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# ocr a f325 revision thread watch

1. (Original post by samzurai)
I found comparing the cations with the cations only and the Anions only as a good rule of thumb, with the charge most overruling and the f- ions is smaller than cl
I did that, those were the first two marking points. But the last point was to explain the pattern of lattice enthalpies.
2. (Original post by LegendX)
Indeed.
how comes I thought you got an A in Jan
3. Hi
Can someone explain to me what cathode and anode is with examples, and what it means when writing half equations from the positive/negative cathode/anode (i don't know)

Thank you
4. Stretch and challenge be nice to tomorrow to me babe

5. For the following questions, I have done equations for step 1 and step 2, however am confused as to how to formulate an equation for step 4.

Please could somebody explain how to do so. Thank you
6. Please can someone explain Q8 last part from jan 2013
7. (Original post by otrivine)
how comes I thought you got an A in Jan
Nope, i did not
8. I know it's a little late, but I've got some notes here if anyone wants something concise for last-minute revision

http://www.thestudentroom.co.uk/show....php?t=2378761
9. For a definition of rate, can you say rate of change of concentration?

Anyone doing physics will prefer it like that but the mark schemes seem to like change in concentration per unit time and it kind of annoys me.
10. (Original post by master y)
please can someone explain q8 last part from jan 2013
no one can its too advance for students!!!
11. (Original post by rival_)
In the mark scheme where does the "40" come from when working out conc^ in g dm^-3
When you work out the concentration, the volume you divide by is 25cm3. Although you have scaled up to 250cm3, that 250cm3 was originally made up with water from 25cm3.
12. (Original post by LegendX)
Gosh, i hate explaining over a forum but here goes:

You're reacting NaOH ( a base ) with an acid to form a salt, so you must do the moles of the acid - the moles of the naoh to see how many moles of acid are left over.
The mol of NaOH reacted = moles of the salt formed and you should know from your chemistry that the salt is going to decompose to form conjugate base and sodium ( this is where the large conjugate base reservoir comes from ) however the final step is realised that 50cm3 of volume came from each mixture so the total volume of the solution is 100cm3, convert that into dm3 and then work out the concentrations and then basically plug it into the formula
Thank you

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13. (Original post by slacky123)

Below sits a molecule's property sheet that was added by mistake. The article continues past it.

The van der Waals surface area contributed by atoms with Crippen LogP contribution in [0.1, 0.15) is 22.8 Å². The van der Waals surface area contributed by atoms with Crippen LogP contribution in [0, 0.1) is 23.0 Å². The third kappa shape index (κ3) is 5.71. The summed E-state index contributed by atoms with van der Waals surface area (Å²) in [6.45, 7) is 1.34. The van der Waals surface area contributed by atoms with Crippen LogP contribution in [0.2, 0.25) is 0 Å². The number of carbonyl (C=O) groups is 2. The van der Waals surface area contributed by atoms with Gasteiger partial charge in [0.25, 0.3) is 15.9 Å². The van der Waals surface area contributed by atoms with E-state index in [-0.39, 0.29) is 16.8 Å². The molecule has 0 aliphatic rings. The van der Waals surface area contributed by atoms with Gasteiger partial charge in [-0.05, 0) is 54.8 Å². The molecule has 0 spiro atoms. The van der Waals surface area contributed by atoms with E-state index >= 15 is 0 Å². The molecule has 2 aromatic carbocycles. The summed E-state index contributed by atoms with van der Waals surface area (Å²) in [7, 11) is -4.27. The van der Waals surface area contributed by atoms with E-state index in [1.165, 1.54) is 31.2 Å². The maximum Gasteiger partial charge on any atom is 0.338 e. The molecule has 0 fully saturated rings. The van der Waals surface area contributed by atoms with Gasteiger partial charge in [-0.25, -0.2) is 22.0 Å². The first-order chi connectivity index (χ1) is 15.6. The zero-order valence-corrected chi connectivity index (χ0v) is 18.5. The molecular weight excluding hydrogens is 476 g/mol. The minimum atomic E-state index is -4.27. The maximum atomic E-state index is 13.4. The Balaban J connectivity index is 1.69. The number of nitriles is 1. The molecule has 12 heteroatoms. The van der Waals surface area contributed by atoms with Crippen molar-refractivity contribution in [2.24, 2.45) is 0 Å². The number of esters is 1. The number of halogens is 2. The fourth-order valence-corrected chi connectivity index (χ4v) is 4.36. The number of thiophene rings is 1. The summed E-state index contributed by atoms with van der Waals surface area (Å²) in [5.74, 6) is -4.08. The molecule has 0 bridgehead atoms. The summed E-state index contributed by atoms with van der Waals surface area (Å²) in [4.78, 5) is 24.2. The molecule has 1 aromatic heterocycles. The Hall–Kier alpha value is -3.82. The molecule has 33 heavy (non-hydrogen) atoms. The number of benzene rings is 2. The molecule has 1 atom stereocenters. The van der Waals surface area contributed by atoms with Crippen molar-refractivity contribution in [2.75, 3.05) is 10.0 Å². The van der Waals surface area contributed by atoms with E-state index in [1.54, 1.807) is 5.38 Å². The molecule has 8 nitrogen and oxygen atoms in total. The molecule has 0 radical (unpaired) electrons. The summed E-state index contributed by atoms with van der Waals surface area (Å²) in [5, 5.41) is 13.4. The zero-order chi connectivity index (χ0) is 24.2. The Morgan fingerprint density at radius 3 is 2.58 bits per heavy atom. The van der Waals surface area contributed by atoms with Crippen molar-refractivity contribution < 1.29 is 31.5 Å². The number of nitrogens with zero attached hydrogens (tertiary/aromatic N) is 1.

http://www.docbrown.info/page07/SSqu...vol_calcs1.htm

I find these are really good practice!
thankyou!!!
14. (Original post by LegendX)
Nope, i did not

Good Luck !!
15. (Original post by KD35)
For a definition of rate, can you say rate of change of concentration?

Anyone doing physics will prefer it like that but the mark schemes seem to like change in concentration per unit time and it kind of annoys me.
I do physics and I find saying "per unit time" is better.
16. (Original post by Namod)
no one can its too advance for students!!!
Lool damn right, it took my teacher 20 mins to figure it out but on the examiners report some geniuses still managed full marks in that question

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17. (Original post by überambitious_ox)
Quick question:

When you are told to identify acid 1, base 1, acid 2 and base 2, how do you know from the LHS of the equilibrium, which to choose as the acid and which as the base?
Each side has an acid and a base as you know, but in the previous information it should tell you if say you had 2 acids on the LHS which one is strong and which one is weak. The strong acid will completely dissociate making it the acid and the weak will partially dissociate making it the base as it will accept a proton. Another method is to see which is the acid or base on the RHS, i.e. NO3- you label it as a base, then look for HNO3 on the LHS and that will be the acid for that pair. Then you can just fill in the other base/ acid pair 2
18. Just to be 100% sure, we don't need to know the transition element colours?
19. Just to be 100% sure, we don't need to know the indicator range and colour change?
20. (Original post by eggfriedrice)
Slightly confused about the mark scheme for question 1 d in the June 2012 paper.

I wrote F- ions are more attracted to Mg2+ ions than Na+ ions hence has a greater lattice enthalpy. And Na+ ions are more attracted to F- than Cl-, and hence NaF has a greater lattice enthalpy than NaCl.

Which would explain the pattern in lattice enthalpies.

However, the mark scheme just says F- has greater attraction for Na+ (but surely it'll have greater attraction for Mg2+).
Also Mg2+ has greater attraction for F- ions, however this doesn't explain why MgF2 is the most exothermic :s

Note; I got the two earlier marking points correct so I've already talked about charge density etc.
It's comparing the cl- ions to f- so f- has greater attraction to na compared to cl-

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